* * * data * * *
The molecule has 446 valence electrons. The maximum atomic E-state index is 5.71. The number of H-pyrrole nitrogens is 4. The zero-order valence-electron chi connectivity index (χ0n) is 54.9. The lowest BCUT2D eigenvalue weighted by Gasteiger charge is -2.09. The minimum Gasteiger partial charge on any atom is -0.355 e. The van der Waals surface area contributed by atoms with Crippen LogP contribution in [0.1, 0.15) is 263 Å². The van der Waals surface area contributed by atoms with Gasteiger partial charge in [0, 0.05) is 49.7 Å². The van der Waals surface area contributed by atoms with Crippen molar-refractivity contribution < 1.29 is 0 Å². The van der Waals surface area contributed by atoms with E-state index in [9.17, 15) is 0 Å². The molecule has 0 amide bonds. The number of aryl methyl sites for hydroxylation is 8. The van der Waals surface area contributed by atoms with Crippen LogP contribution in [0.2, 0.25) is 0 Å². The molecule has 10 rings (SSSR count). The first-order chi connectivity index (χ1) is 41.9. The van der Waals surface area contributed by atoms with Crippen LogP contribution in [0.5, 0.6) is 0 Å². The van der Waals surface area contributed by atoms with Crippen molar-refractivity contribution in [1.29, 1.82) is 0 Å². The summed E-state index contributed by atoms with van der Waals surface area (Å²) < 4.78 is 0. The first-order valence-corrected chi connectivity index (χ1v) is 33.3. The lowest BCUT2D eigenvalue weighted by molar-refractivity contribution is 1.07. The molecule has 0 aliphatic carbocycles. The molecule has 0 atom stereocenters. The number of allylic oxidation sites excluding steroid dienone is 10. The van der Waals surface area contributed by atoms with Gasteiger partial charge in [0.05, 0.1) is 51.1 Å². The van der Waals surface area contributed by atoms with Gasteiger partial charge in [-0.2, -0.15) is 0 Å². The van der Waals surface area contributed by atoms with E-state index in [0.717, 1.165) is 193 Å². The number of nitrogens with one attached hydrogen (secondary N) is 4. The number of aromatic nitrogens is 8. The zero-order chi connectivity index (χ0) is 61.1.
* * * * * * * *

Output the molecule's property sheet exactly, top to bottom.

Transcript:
The molecule has 446 valence electrons. The maximum atomic E-state index is 5.71. The number of H-pyrrole nitrogens is 4. The zero-order valence-electron chi connectivity index (χ0n) is 54.9. The lowest BCUT2D eigenvalue weighted by Gasteiger charge is -2.09. The minimum Gasteiger partial charge on any atom is -0.355 e. The van der Waals surface area contributed by atoms with Crippen LogP contribution in [0.1, 0.15) is 263 Å². The van der Waals surface area contributed by atoms with Gasteiger partial charge in [0, 0.05) is 49.7 Å². The van der Waals surface area contributed by atoms with Crippen molar-refractivity contribution < 1.29 is 0 Å². The van der Waals surface area contributed by atoms with E-state index in [9.17, 15) is 0 Å². The molecule has 0 amide bonds. The number of aryl methyl sites for hydroxylation is 8. The van der Waals surface area contributed by atoms with Crippen LogP contribution in [0.2, 0.25) is 0 Å². The molecule has 10 rings (SSSR count). The first-order chi connectivity index (χ1) is 41.9. The van der Waals surface area contributed by atoms with Crippen LogP contribution in [0.5, 0.6) is 0 Å². The van der Waals surface area contributed by atoms with Crippen molar-refractivity contribution in [1.29, 1.82) is 0 Å². The summed E-state index contributed by atoms with van der Waals surface area (Å²) < 4.78 is 0. The first-order valence-corrected chi connectivity index (χ1v) is 33.3. The lowest BCUT2D eigenvalue weighted by molar-refractivity contribution is 1.07. The molecule has 0 aliphatic carbocycles. The molecule has 0 atom stereocenters. The number of allylic oxidation sites excluding steroid dienone is 10. The van der Waals surface area contributed by atoms with Gasteiger partial charge in [0.05, 0.1) is 51.1 Å². The van der Waals surface area contributed by atoms with Gasteiger partial charge in [-0.2, -0.15) is 0 Å². The van der Waals surface area contributed by atoms with E-state index in [0.717, 1.165) is 193 Å². The number of nitrogens with one attached hydrogen (secondary N) is 4. The number of aromatic nitrogens is 8. The zero-order chi connectivity index (χ0) is 61.1.